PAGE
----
Shouldn’t someone have bought Hint by now? Shouldn’t we be talking about it more? The fact is, we don’t need to: consumers already do. Kara Goldin has chugged along as the consumer who solved her own problem for years, as an anti-soda advocate and the master of her own corporate fate. Innovative in her approach to direct-to-consumer, willing to use HINT as a master brand to extend it to lifestyle products, running her company with a consciously diverse labor force, Goldin has shown that a brand doesn’t have to be flipped to a consumer products giant in order for it to have lasting impact.
GT Dave and Daina Trout are bringing attention to their category and the industry with a good old-fashioned slap fight, and they’re doing it while attacking the established order. Dave, of course, has taken issue with the Coca-Cola Co’s investments in Health Ade, claiming that the beverage giant will dumb down the category and destroy pricing. Trout didn’t sit still for comments Dave made in a Forbes article, publicly questioning the attack and holding her ground on flavors and sales practices. Both draw power from going after established leaders: Trout from the broadside of a founder who tries to claim the category as his alone as he’s being chased by a thirsty pack of entrepreneurs, and Dave by taking on the biggest brand in the world with an insurgent product that continues to win converts. Forget the cola wars – how about booch battles?
If you want to be second-guessed, turn your back on one of the biggest distributors in the U.S. and a longtime partner. And you’d better have a plan. Guess what? That’s just what Elizabeth Stephenson did at Fiji Water last year, taking advantage of a change of control to move the brand out of Keurig Dr Pepper and into warehouse distribution. It’s hard to find anyone willing to publicly back the decision in the short term, but Stephenson, Fiji’s president, is stalking bigger long term change, betting that taking the distributor’s margins out of Fiji’s cost structure is going to create a more profitable brand, even if revenue drops while the boat turns. Bucking DSD is a counter-intuitive move, but so is buying acres of pomegranate orchards, and that worked out pretty well for the Wonderful Company, too. Stephenson is just keeping with the rebel spirit. Besides, she’s also the one who unleashed the Fiji Water Girl on the world.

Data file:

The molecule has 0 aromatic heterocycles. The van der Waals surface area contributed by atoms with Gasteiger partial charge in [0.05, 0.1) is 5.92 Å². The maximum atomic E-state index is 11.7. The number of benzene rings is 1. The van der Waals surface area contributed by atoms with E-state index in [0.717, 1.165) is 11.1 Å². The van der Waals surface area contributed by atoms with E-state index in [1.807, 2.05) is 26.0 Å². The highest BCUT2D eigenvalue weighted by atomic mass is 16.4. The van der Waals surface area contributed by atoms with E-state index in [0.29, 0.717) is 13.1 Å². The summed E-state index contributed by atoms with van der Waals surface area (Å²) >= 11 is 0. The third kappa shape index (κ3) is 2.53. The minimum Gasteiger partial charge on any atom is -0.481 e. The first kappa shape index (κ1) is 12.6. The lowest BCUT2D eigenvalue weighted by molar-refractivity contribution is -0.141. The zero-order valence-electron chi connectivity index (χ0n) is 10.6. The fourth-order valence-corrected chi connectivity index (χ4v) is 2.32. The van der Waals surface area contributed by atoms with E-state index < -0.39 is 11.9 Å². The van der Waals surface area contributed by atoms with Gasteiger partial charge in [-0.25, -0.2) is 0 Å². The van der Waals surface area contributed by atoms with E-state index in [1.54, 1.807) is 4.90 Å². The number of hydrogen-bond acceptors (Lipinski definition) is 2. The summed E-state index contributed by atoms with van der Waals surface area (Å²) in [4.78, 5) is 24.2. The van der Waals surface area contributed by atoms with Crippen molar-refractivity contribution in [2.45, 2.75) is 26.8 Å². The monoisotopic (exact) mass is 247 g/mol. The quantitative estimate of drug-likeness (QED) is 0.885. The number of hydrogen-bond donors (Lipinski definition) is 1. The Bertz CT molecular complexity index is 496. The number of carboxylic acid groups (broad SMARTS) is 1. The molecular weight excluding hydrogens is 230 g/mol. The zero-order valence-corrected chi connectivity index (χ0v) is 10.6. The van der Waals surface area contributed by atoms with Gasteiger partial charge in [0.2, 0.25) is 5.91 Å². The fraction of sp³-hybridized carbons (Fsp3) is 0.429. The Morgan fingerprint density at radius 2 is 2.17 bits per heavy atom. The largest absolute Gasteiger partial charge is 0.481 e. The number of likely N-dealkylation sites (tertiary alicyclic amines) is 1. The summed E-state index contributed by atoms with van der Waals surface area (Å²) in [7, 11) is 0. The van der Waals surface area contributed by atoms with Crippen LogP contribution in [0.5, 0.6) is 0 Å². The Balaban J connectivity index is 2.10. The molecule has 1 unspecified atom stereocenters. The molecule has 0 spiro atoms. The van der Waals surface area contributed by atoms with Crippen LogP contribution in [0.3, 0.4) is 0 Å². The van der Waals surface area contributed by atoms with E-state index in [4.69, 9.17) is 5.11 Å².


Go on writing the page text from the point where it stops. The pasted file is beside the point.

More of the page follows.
You knew it was only a matter of time, you just didn’t know who it would be, until now: veterans of the beverage landscape Joey Cannata and Chris Cuvelier have gone into the cannabis business. Cuvelier is working with massive California vertical Caliva, while Cannata has launched Day Trip, a brand that straddles both CBD and THC distribution routes. They’re not the only ones building out the business, though; a flood of new brands, including Sweet Reason, Recess, Aurora, and many more have hit the market. There’s a long way to go, but the business is growing like a… well…weed.